Raymond was speaking to him, but for the life of him he could
not rouse himself from his lethargy.  He could only think of the
lonely walk he had taken fifteen years ago; it was his last look
at the fields and woods he had known since he was a child, and
now it all stood out in brilliant light, as a picture, before
him.  Above all there came to his nostrils the scent of summer,
the smell of flowers mingled, and the odour of the woods, of
cool shaded places, deep in the green depths, drawn forth by the
sun's heat; and the scent of the good earth, lying as it were
with arms stretched forth, and smiling lips, overpowered all.
His fancies made him wander, as he had wandered long ago, from
the fields into the wood, tracking a little path between the
shining undergrowth of beech-trees; and the trickle of water
dropping from the limestone rock sounded as a clear melody in
the dream.  Thoughts began to go astray and to mingle with other
thoughts; the beech alley was transformed to a path between
ilex-trees, and here and there a vine climbed from bough to
bough, and sent up waving tendrils and drooped with purple
grapes, and the sparse grey-green leaves of a wild olive-tree
stood out against the dark shadows of the ilex.  Clarke, in the
deep folds of dream, was conscious that the path from his
father's house had led him into an undiscovered country, and he
was wondering at the strangeness of it all, when suddenly, in
place of the hum and murmur of the summer, an infinite silence
seemed to fall on all things, and the wood was hushed, and for a
moment in time he stood face to face there with a presence, that
was neither man nor beast, neither the living nor the dead, but
all things mingled, the form of all things but devoid of all
form.  And in that moment, the sacrament of body and soul was
dissolved, and a voice seemed to cry "Let us go hence," and
then the darkness of darkness beyond the stars, the darkness of
everlasting.

When Clarke woke up with a start he saw Raymond pouring
a few drops of some oily fluid into a green phial, which he
stoppered tightly.

"You have been dozing," he said; "the journey must have
tired you out.  It is done now.  I am going to fetch Mary; I
shall be back in ten minutes."

Clarke lay back in his chair and wondered.  It seemed
as if he had but passed from one dream into another.  He half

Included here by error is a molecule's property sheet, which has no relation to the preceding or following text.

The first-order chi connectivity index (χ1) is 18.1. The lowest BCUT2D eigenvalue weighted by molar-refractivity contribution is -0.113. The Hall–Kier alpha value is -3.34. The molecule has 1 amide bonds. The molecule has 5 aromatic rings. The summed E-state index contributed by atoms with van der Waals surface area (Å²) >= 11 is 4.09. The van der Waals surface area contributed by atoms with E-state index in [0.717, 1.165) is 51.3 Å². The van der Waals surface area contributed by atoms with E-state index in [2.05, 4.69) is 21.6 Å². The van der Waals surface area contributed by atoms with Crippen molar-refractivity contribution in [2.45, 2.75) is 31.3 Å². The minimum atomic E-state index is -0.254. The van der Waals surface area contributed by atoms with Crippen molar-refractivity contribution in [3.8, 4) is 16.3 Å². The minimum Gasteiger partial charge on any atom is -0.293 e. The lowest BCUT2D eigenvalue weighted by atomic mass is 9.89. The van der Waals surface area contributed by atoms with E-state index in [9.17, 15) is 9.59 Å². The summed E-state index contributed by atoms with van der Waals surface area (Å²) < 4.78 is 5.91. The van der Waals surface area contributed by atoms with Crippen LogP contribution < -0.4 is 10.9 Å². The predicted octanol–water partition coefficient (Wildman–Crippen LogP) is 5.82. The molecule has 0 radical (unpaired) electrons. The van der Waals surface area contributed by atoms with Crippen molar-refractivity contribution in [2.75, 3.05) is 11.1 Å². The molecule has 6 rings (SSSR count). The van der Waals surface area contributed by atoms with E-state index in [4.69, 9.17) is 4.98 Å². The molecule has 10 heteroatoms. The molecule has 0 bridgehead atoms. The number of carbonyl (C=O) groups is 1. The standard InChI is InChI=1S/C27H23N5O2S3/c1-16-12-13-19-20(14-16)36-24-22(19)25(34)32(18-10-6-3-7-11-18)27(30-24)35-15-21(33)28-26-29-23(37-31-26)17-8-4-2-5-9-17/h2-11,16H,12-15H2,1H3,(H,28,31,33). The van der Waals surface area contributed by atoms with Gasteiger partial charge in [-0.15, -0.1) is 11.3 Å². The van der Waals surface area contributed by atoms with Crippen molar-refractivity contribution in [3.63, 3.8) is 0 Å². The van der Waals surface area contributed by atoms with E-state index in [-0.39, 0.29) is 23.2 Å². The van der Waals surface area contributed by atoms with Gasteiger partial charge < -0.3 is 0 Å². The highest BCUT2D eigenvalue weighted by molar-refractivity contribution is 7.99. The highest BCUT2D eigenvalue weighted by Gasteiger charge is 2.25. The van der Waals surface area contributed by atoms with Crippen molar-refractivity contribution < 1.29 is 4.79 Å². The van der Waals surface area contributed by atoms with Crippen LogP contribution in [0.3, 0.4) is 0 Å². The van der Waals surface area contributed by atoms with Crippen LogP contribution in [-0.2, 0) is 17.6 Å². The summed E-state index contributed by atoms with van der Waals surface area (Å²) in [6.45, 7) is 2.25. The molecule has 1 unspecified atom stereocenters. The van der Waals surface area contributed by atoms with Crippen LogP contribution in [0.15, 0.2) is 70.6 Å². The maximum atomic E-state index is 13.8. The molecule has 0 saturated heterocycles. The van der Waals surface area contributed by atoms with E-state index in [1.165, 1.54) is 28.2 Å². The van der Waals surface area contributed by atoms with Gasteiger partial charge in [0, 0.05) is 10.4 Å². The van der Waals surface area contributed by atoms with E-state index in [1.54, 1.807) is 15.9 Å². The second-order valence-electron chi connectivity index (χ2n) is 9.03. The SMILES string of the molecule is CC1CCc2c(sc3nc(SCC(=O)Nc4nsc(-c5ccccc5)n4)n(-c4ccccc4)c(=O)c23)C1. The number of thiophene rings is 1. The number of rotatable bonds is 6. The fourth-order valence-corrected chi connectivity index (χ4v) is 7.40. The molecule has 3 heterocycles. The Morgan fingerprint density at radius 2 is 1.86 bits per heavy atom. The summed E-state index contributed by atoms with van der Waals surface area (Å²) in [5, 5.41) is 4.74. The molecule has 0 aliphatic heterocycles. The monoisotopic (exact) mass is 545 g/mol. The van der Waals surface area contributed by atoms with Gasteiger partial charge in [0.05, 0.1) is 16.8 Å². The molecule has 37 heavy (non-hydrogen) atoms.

expected to see the walls of the laboratory melt and disappear,
and to awake in London, shuddering at his own sleeping fancies.
But at last the door opened, and the doctor returned, and behind
him came a girl of about seventeen, dressed all in white.  She
was so beautiful that Clarke did not wonder at what the doctor
had written to him.  She was blushing now over face and neck and
arms, but Raymond seemed unmoved.

"Mary," he said, "the time has come.  You are quite
free.  Are you willing to trust yourself to me entirely?"

"Yes, dear."

"Do you hear that, Clarke?  You are my witness.  Here
is the chair, Mary.  It is quite easy.  Just sit in it and lean
back.  Are you ready?"

"Yes, dear, quite ready.  Give me a kiss before you
begin."

The doctor stooped and kissed her mouth, kindly enough.
"Now shut your eyes," he said.  The girl closed her eyelids, as
if she were tired, and longed for sleep, and Raymond placed the
green phial to her nostrils.  Her face grew white, whiter than
her dress; she struggled faintly, and then with the feeling of
submission strong within her, crossed her arms upon her breast
as a little child about to say her prayers.  The bright light
of the lamp fell full upon her, and Clarke watched changes
fleeting over her face as the changes of the hills when the
summer clouds float across the sun.  And then she lay all white
and still, and the doctor turned up one of her eyelids.  She was
quite unconscious.  Raymond pressed hard on one of the levers
and the chair instantly sank back.  Clarke saw him cutting away
a circle, like a tonsure, from her hair, and the lamp was moved
nearer.  Raymond took a small glittering instrument from a
little case, and Clarke turned away shudderingly.  When he
looked again the doctor was binding up the wound he had made.

"She will awake in five minutes."  Raymond was still
perfectly cool.  "There is nothing more to be done; we can only
wait."

The minutes passed slowly; they could hear a slow,
heavy, ticking.  There was an old clock in the passage.  Clarke
felt sick and faint; his knees shook beneath him, he could
hardly stand.

Suddenly, as they watched, they heard a long-drawn
sigh, and suddenly did the colour that had vanished return to
the girl's cheeks, and suddenly her eyes opened.  Clarke quailed
before them.  They shone with an awful light, looking far away,
and a great wonder fell upon her face, and her hands stretched
out as if to touch what was invisible; but in an instant the
wonder faded, and gave place to the most awful terror.  The
muscles of her face were hideously convulsed, she shook from
head to foot; the soul seemed struggling and shuddering within
the house of flesh.  It was a horrible sight, and Clarke rushed
forward, as she fell shrieking to the floor.

Three days later Raymond took Clarke to Mary's bedside.
She was lying wide-awake, rolling her head from side to side,
and grinning vacantly.

"Yes," said the doctor, still quite cool, "it is a
great pity; she is a hopeless idiot.  However, it could not be
helped; and, after all, she has seen the Great God Pan."




II

MR. CLARKE'S MEMOIRS



Mr. Clarke, the gentleman chosen by Dr. Raymond to
witness the strange experiment of the god Pan, was a person in
whose character caution and curiosity were oddly mingled; in his
sober moments he thought of the unusual and eccentric with
undisguised aversion, and yet, deep in his heart, there was a
wide-eyed inquisitiveness with respect to all the more recondite
and esoteric elements in the nature of men.  The latter tendency had
prevailed when he accepted Raymond's invitation, for though his